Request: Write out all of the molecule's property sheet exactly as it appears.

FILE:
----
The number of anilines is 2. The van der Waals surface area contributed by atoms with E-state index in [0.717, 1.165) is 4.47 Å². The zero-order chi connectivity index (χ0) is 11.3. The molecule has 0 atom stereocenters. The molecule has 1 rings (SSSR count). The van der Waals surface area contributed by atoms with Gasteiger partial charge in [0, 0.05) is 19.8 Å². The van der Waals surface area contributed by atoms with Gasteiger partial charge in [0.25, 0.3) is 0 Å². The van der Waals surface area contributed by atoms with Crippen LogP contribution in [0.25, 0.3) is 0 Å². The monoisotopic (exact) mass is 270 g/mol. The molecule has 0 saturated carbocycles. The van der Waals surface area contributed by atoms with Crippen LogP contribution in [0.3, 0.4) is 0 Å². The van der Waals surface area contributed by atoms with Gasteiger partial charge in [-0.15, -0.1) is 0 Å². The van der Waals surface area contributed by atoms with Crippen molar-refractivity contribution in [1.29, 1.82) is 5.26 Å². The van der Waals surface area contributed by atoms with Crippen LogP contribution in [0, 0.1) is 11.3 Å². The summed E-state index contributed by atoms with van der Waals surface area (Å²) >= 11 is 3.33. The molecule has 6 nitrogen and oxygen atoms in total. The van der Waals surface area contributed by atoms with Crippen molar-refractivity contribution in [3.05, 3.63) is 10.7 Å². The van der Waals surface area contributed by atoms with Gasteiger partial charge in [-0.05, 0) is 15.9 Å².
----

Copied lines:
The number of anilines is 2. The van der Waals surface area contributed by atoms with E-state index in [0.717, 1.165) is 4.47 Å². The zero-order chi connectivity index (χ0) is 11.3. The molecule has 0 atom stereocenters. The molecule has 1 rings (SSSR count). The van der Waals surface area contributed by atoms with Gasteiger partial charge in [0, 0.05) is 19.8 Å². The van der Waals surface area contributed by atoms with Gasteiger partial charge in [0.25, 0.3) is 0 Å². The van der Waals surface area contributed by atoms with Crippen LogP contribution in [0.25, 0.3) is 0 Å². The monoisotopic (exact) mass is 270 g/mol. The molecule has 0 saturated carbocycles. The van der Waals surface area contributed by atoms with Crippen LogP contribution in [0.3, 0.4) is 0 Å². The van der Waals surface area contributed by atoms with Gasteiger partial charge in [-0.15, -0.1) is 0 Å². The van der Waals surface area contributed by atoms with Crippen molar-refractivity contribution in [1.29, 1.82) is 5.26 Å². The van der Waals surface area contributed by atoms with Crippen LogP contribution in [0, 0.1) is 11.3 Å². The summed E-state index contributed by atoms with van der Waals surface area (Å²) >= 11 is 3.33. The molecule has 6 nitrogen and oxygen atoms in total. The van der Waals surface area contributed by atoms with Crippen molar-refractivity contribution in [3.05, 3.63) is 10.7 Å². The van der Waals surface area contributed by atoms with Gasteiger partial charge in [-0.05, 0) is 15.9 Å².